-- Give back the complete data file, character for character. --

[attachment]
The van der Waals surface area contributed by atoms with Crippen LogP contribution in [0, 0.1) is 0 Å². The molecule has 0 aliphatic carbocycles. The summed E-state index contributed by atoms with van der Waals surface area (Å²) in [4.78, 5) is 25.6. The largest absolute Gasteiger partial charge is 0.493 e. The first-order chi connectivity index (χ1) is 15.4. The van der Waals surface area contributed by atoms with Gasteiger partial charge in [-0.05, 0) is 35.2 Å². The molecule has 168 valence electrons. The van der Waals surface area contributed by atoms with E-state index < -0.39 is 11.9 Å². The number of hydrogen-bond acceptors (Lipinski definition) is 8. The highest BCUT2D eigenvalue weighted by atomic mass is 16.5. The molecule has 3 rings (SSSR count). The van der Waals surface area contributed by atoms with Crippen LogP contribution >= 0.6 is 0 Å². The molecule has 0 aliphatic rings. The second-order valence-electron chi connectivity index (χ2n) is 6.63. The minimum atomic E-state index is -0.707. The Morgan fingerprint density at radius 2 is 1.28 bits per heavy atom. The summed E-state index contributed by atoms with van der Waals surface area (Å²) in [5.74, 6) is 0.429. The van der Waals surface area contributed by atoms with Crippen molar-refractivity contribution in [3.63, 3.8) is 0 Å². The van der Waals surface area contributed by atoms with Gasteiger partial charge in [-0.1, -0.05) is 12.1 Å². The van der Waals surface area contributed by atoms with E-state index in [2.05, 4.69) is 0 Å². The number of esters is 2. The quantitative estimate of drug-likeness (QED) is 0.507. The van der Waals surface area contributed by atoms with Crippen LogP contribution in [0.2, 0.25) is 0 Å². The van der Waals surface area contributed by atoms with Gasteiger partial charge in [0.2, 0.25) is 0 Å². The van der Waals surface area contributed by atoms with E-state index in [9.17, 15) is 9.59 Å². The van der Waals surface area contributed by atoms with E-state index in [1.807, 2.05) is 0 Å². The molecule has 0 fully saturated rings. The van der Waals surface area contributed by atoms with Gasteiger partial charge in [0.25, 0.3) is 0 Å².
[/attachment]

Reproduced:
The van der Waals surface area contributed by atoms with Crippen LogP contribution in [0, 0.1) is 0 Å². The molecule has 0 aliphatic carbocycles. The summed E-state index contributed by atoms with van der Waals surface area (Å²) in [4.78, 5) is 25.6. The largest absolute Gasteiger partial charge is 0.493 e. The first-order chi connectivity index (χ1) is 15.4. The van der Waals surface area contributed by atoms with Gasteiger partial charge in [-0.05, 0) is 35.2 Å². The molecule has 168 valence electrons. The van der Waals surface area contributed by atoms with E-state index < -0.39 is 11.9 Å². The number of hydrogen-bond acceptors (Lipinski definition) is 8. The highest BCUT2D eigenvalue weighted by atomic mass is 16.5. The molecule has 3 rings (SSSR count). The van der Waals surface area contributed by atoms with Crippen LogP contribution >= 0.6 is 0 Å². The molecule has 0 aliphatic rings. The second-order valence-electron chi connectivity index (χ2n) is 6.63. The minimum atomic E-state index is -0.707. The Morgan fingerprint density at radius 2 is 1.28 bits per heavy atom. The summed E-state index contributed by atoms with van der Waals surface area (Å²) in [5.74, 6) is 0.429. The van der Waals surface area contributed by atoms with Crippen molar-refractivity contribution in [3.63, 3.8) is 0 Å². The van der Waals surface area contributed by atoms with Gasteiger partial charge in [-0.1, -0.05) is 12.1 Å². The van der Waals surface area contributed by atoms with E-state index in [2.05, 4.69) is 0 Å². The number of esters is 2. The quantitative estimate of drug-likeness (QED) is 0.507. The van der Waals surface area contributed by atoms with Crippen LogP contribution in [0.2, 0.25) is 0 Å². The van der Waals surface area contributed by atoms with Gasteiger partial charge in [0.2, 0.25) is 0 Å². The van der Waals surface area contributed by atoms with E-state index in [9.17, 15) is 9.59 Å². The van der Waals surface area contributed by atoms with E-state index in [1.807, 2.05) is 0 Å². The molecule has 0 fully saturated rings. The van der Waals surface area contributed by atoms with Gasteiger partial charge in [0.25, 0.3) is 0 Å².